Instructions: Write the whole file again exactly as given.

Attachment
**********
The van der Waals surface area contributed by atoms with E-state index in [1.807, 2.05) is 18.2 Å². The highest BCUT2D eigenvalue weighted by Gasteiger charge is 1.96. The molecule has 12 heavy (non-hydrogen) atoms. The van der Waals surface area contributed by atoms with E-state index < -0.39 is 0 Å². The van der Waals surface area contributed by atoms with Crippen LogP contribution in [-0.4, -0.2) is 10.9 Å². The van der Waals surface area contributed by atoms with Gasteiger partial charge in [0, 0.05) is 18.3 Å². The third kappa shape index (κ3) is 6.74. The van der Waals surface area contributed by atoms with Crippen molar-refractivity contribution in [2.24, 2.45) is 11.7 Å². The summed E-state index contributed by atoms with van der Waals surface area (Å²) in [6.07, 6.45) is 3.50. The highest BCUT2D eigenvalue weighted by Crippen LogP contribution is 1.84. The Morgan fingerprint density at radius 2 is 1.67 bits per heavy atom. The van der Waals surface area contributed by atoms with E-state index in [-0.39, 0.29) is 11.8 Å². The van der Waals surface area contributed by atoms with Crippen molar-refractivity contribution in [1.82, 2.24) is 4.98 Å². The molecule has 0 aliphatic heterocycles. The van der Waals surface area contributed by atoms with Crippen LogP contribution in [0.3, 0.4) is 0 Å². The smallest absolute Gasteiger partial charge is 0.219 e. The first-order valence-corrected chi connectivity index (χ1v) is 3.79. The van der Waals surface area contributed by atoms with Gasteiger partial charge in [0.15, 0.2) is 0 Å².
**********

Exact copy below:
The van der Waals surface area contributed by atoms with E-state index in [1.807, 2.05) is 18.2 Å². The highest BCUT2D eigenvalue weighted by Gasteiger charge is 1.96. The molecule has 12 heavy (non-hydrogen) atoms. The van der Waals surface area contributed by atoms with E-state index < -0.39 is 0 Å². The van der Waals surface area contributed by atoms with Crippen LogP contribution in [-0.4, -0.2) is 10.9 Å². The van der Waals surface area contributed by atoms with Gasteiger partial charge in [0, 0.05) is 18.3 Å². The third kappa shape index (κ3) is 6.74. The van der Waals surface area contributed by atoms with Crippen molar-refractivity contribution in [2.24, 2.45) is 11.7 Å². The summed E-state index contributed by atoms with van der Waals surface area (Å²) in [6.07, 6.45) is 3.50. The highest BCUT2D eigenvalue weighted by Crippen LogP contribution is 1.84. The Morgan fingerprint density at radius 2 is 1.67 bits per heavy atom. The van der Waals surface area contributed by atoms with E-state index in [-0.39, 0.29) is 11.8 Å². The van der Waals surface area contributed by atoms with Crippen molar-refractivity contribution in [1.82, 2.24) is 4.98 Å². The molecule has 0 aliphatic heterocycles. The van der Waals surface area contributed by atoms with Crippen LogP contribution in [0.3, 0.4) is 0 Å². The smallest absolute Gasteiger partial charge is 0.219 e. The first-order valence-corrected chi connectivity index (χ1v) is 3.79. The van der Waals surface area contributed by atoms with Gasteiger partial charge in [0.15, 0.2) is 0 Å².